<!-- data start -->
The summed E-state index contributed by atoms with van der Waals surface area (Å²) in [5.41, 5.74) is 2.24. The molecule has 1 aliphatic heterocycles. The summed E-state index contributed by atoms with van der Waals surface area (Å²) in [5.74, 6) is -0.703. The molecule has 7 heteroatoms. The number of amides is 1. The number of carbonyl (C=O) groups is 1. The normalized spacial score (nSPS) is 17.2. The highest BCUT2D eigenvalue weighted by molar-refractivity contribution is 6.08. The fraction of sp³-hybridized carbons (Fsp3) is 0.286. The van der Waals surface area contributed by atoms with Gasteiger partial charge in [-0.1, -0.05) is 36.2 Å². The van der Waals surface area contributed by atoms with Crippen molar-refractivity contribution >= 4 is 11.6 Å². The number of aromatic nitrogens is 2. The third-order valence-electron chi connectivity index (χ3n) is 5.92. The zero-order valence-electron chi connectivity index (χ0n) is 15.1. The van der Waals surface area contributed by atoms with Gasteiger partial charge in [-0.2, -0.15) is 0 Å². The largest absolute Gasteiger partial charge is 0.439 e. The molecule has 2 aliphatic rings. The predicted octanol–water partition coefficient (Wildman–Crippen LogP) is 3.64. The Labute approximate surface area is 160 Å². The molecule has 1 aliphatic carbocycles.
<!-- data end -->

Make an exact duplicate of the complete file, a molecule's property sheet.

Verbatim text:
The summed E-state index contributed by atoms with van der Waals surface area (Å²) in [5.41, 5.74) is 2.24. The molecule has 1 aliphatic heterocycles. The summed E-state index contributed by atoms with van der Waals surface area (Å²) in [5.74, 6) is -0.703. The molecule has 7 heteroatoms. The number of amides is 1. The number of carbonyl (C=O) groups is 1. The normalized spacial score (nSPS) is 17.2. The highest BCUT2D eigenvalue weighted by molar-refractivity contribution is 6.08. The fraction of sp³-hybridized carbons (Fsp3) is 0.286. The van der Waals surface area contributed by atoms with Gasteiger partial charge in [-0.1, -0.05) is 36.2 Å². The van der Waals surface area contributed by atoms with Crippen molar-refractivity contribution >= 4 is 11.6 Å². The number of aromatic nitrogens is 2. The third-order valence-electron chi connectivity index (χ3n) is 5.92. The zero-order valence-electron chi connectivity index (χ0n) is 15.1. The van der Waals surface area contributed by atoms with Gasteiger partial charge in [-0.2, -0.15) is 0 Å². The largest absolute Gasteiger partial charge is 0.439 e. The molecule has 2 aliphatic rings. The predicted octanol–water partition coefficient (Wildman–Crippen LogP) is 3.64. The Labute approximate surface area is 160 Å². The molecule has 1 aliphatic carbocycles.